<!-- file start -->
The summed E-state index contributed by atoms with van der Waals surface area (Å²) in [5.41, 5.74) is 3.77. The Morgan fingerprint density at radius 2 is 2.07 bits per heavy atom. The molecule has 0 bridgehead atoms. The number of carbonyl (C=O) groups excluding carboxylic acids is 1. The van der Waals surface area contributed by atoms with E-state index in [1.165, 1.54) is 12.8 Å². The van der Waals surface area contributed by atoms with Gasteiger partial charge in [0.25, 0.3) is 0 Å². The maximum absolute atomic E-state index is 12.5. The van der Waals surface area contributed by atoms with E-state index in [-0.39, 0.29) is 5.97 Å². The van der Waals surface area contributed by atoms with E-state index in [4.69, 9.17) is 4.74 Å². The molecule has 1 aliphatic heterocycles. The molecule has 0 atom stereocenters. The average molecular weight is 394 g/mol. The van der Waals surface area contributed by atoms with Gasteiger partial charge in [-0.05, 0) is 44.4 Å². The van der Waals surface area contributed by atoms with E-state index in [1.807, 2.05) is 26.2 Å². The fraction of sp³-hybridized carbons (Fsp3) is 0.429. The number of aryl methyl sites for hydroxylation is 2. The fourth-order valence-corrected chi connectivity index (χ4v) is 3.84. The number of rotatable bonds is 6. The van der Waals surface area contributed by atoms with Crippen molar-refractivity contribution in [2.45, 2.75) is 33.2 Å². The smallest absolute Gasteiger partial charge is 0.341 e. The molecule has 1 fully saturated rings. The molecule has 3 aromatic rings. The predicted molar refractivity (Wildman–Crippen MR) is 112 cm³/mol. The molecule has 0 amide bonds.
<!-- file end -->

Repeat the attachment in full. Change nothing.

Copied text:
The summed E-state index contributed by atoms with van der Waals surface area (Å²) in [5.41, 5.74) is 3.77. The Morgan fingerprint density at radius 2 is 2.07 bits per heavy atom. The molecule has 0 bridgehead atoms. The number of carbonyl (C=O) groups excluding carboxylic acids is 1. The van der Waals surface area contributed by atoms with E-state index in [1.165, 1.54) is 12.8 Å². The van der Waals surface area contributed by atoms with Gasteiger partial charge in [0.25, 0.3) is 0 Å². The maximum absolute atomic E-state index is 12.5. The van der Waals surface area contributed by atoms with E-state index in [-0.39, 0.29) is 5.97 Å². The van der Waals surface area contributed by atoms with E-state index in [4.69, 9.17) is 4.74 Å². The molecule has 1 aliphatic heterocycles. The molecule has 0 atom stereocenters. The average molecular weight is 394 g/mol. The van der Waals surface area contributed by atoms with Gasteiger partial charge in [-0.05, 0) is 44.4 Å². The van der Waals surface area contributed by atoms with E-state index in [1.807, 2.05) is 26.2 Å². The fraction of sp³-hybridized carbons (Fsp3) is 0.429. The number of aryl methyl sites for hydroxylation is 2. The fourth-order valence-corrected chi connectivity index (χ4v) is 3.84. The number of rotatable bonds is 6. The van der Waals surface area contributed by atoms with Crippen molar-refractivity contribution in [2.45, 2.75) is 33.2 Å². The smallest absolute Gasteiger partial charge is 0.341 e. The molecule has 1 fully saturated rings. The molecule has 3 aromatic rings. The predicted molar refractivity (Wildman–Crippen MR) is 112 cm³/mol. The molecule has 0 amide bonds.